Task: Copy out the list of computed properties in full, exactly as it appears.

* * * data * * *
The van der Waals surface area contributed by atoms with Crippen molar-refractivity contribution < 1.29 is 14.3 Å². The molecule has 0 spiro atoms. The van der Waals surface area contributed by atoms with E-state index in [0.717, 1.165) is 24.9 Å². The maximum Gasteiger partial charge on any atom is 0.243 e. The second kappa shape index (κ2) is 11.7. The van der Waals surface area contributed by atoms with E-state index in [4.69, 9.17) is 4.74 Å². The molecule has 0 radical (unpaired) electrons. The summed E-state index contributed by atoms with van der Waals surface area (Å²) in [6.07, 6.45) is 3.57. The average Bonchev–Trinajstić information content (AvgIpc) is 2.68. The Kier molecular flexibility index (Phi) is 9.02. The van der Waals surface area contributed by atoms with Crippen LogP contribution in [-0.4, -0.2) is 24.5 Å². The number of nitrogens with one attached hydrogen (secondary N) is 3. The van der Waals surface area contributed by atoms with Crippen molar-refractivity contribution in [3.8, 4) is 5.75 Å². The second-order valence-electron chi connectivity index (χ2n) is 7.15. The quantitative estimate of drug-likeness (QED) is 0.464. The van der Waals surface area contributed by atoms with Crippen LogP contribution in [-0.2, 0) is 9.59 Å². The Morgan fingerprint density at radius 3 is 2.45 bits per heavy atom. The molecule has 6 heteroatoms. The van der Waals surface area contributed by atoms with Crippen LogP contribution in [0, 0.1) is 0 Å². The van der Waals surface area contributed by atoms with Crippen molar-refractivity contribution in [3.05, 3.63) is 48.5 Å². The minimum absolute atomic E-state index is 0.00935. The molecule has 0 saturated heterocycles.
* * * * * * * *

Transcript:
The van der Waals surface area contributed by atoms with Crippen molar-refractivity contribution < 1.29 is 14.3 Å². The molecule has 0 spiro atoms. The van der Waals surface area contributed by atoms with E-state index in [0.717, 1.165) is 24.9 Å². The maximum Gasteiger partial charge on any atom is 0.243 e. The second kappa shape index (κ2) is 11.7. The van der Waals surface area contributed by atoms with E-state index in [4.69, 9.17) is 4.74 Å². The molecule has 0 radical (unpaired) electrons. The summed E-state index contributed by atoms with van der Waals surface area (Å²) in [6.07, 6.45) is 3.57. The average Bonchev–Trinajstić information content (AvgIpc) is 2.68. The Kier molecular flexibility index (Phi) is 9.02. The van der Waals surface area contributed by atoms with Crippen LogP contribution in [-0.4, -0.2) is 24.5 Å². The number of nitrogens with one attached hydrogen (secondary N) is 3. The van der Waals surface area contributed by atoms with Crippen molar-refractivity contribution in [3.8, 4) is 5.75 Å². The second-order valence-electron chi connectivity index (χ2n) is 7.15. The quantitative estimate of drug-likeness (QED) is 0.464. The van der Waals surface area contributed by atoms with Crippen LogP contribution in [-0.2, 0) is 9.59 Å². The Morgan fingerprint density at radius 3 is 2.45 bits per heavy atom. The molecule has 6 heteroatoms. The van der Waals surface area contributed by atoms with Crippen LogP contribution in [0, 0.1) is 0 Å². The van der Waals surface area contributed by atoms with Crippen molar-refractivity contribution in [3.05, 3.63) is 48.5 Å². The minimum absolute atomic E-state index is 0.00935. The molecule has 0 saturated heterocycles.